Jared’s shirt in one hand, he reached out and let the thin silver chain trail through his hand. At the bottom of the necklace, dangling halfway down Jared’s chest was a tiny brass lock. He picked it up, studied it. “What’s this?”
“Oh, my lock. I was actually wearing it the day they found me on the street. The chain broke a few weeks ago, and I finally got a new one.” Jared’s hand closed on Jensen’s hip, and his mouth on Jensen’s earlobe. Jensen pulled back, and tried to ignore the little sound of protest Jared made. “Too fast? I’m sorry, I feel like I’ve been waiting a very long time.”
“Believe me, I know just what you mean, but wait. The lock - you had the lock on you that day? Do you have the key?”
Jared looked down at the lock, frowning. “No, just this. I don’t know why I even kept it, but y’know, it’s basically all I have of wherever I came from.”
Jerking off Jared’s lap, Jensen covered his mouth as gears in his brain whirred into motion. “Stay right there. Not a muscle, okay? Just. Stay.” He held a hand out and ran into his bedroom, and made a beeline for his dresser. The small wooden box held all that he’d thought important from Neverland. A feather, his own little dagger. The small skunk Peter had carved him. Small trinkets he’d taken when he’d walked through Peter’s room before he flew away for the last time. A marble, the smoothest rock from the lagoon, a thimble.
And a tiny brass key.
Snatching it up, Jensen ran back into the other room to find Jared still sitting on the couch, but craning his neck so he could see what Jensen was doing. “What the -”
“Can you - can you trust me for a minute?” Jensen felt the key cutting into his hand, felt a giddy fear swirling in his stomach. He sank back into Jared’s lap, eyes focused on the lock laying against Jared’s bronzed skin. Swallowing, he picked it up, studied it. It was simple, small, not a remarkable lock.
And yet, he was pretty sure it held something pretty big.
Jensen held the lock steady and then, before Jared could wonder about how nuts he was, he took the key in his other hand and slid it in the lock’s keyhole. And then, with a soft wish under his breath, he turned it. The locked burned bright hot, glowing from the inside as it clicked open
Light poured out of it, swirling around a startled Jared before glowing white hot and disappearing. Light flared in Jared’s eyes for a moment and then faded. Jensen held his breath, stared, hoped.
Looking around the room, then at Jensen, Jared cocked his head. “Is that really you? Is that you, Tootles?” His smile spread wide, full of wonder and amazement.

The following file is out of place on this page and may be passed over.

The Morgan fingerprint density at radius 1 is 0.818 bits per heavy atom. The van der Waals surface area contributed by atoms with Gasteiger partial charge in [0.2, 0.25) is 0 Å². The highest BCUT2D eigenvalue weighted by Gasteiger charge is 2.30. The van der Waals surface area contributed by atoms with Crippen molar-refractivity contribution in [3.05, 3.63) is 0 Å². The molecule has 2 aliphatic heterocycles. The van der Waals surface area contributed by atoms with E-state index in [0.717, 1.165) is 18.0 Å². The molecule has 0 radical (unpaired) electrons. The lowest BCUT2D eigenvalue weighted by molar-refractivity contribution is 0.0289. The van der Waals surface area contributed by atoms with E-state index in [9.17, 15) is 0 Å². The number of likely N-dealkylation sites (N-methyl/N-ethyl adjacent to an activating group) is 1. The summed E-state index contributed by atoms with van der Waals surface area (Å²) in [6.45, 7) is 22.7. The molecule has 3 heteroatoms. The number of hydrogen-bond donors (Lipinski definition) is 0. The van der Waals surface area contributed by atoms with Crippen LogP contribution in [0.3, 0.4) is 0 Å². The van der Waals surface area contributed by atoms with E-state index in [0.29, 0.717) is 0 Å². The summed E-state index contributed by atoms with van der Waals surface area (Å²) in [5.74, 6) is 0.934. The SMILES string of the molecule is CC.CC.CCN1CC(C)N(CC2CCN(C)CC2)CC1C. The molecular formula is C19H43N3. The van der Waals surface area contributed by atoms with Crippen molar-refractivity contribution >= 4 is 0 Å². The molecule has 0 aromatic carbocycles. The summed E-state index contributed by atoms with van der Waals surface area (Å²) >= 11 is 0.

Finally, Peter Pan was no longer lost, and all because a Lost Boy had found him.
“Did you know you were always my favorite, Jensen? Always trying so hard, always so fierce and gentle, so loyal.”
They were lying in the grass, tangled and messy, kissing wet and slow. The nighttime sounds accompanied them, crickets and the soft sigh of leaves moving.
“I didn’t know. Tink told me, but I didn’t believe her.” Jensen chewed his bottom lip. “I think I loved you well before I even knew what that was.”
“I told her that once, years ago, and she didn’t talk to me for a month. She’s kind of the jealous type, you might have noticed.” TInker Bell had actually cried a little, and hugged him when she came to see Jared and he had called her ‘Tink, my oldest friend.’ It had been the sweetest moment, and worth all her previous abuse to see her glow (no, really, she nearly blinded them both) with happiness before shooting off into the sky.
Jensen rolled on top of Jared, grinding slow between his legs. “Let’s not talk about her right now, okay?”
“You’ve got a topic in mind?” Jared’s hands trailed down Jensen’s back, those long fingers stroking over the curve of his ass, and Jensen groaned.
“I’ve got some ideas.” Jensen bit his bottom lip, full to the brim with happiness.
Jared sat up and pulled Jensen into his lap. He wrapped his bare legs around Jared’s waist and leaned in to press a kiss to the tattoo, first one star, then the other. It made him homesick sometimes, but only for a moment. All he ever loved about Neverland was right here.
“You know how some of my memories took longer to settle back in? Some all muddled for awhile?” Jared nipped at Jensen’s nose, hugged him closer with both arms.
“I got a good memory back today. A really good one.” Jared kissed him, hard and fast. “Jensen? Hold on tight.”
Jensen reacted instinctively, clutching Jared. When Peter Pan told you to hold on, you held on.
Jared continued even as the air swirled around them, “Jensen, today, I remembered how to fly.”
Back to Part One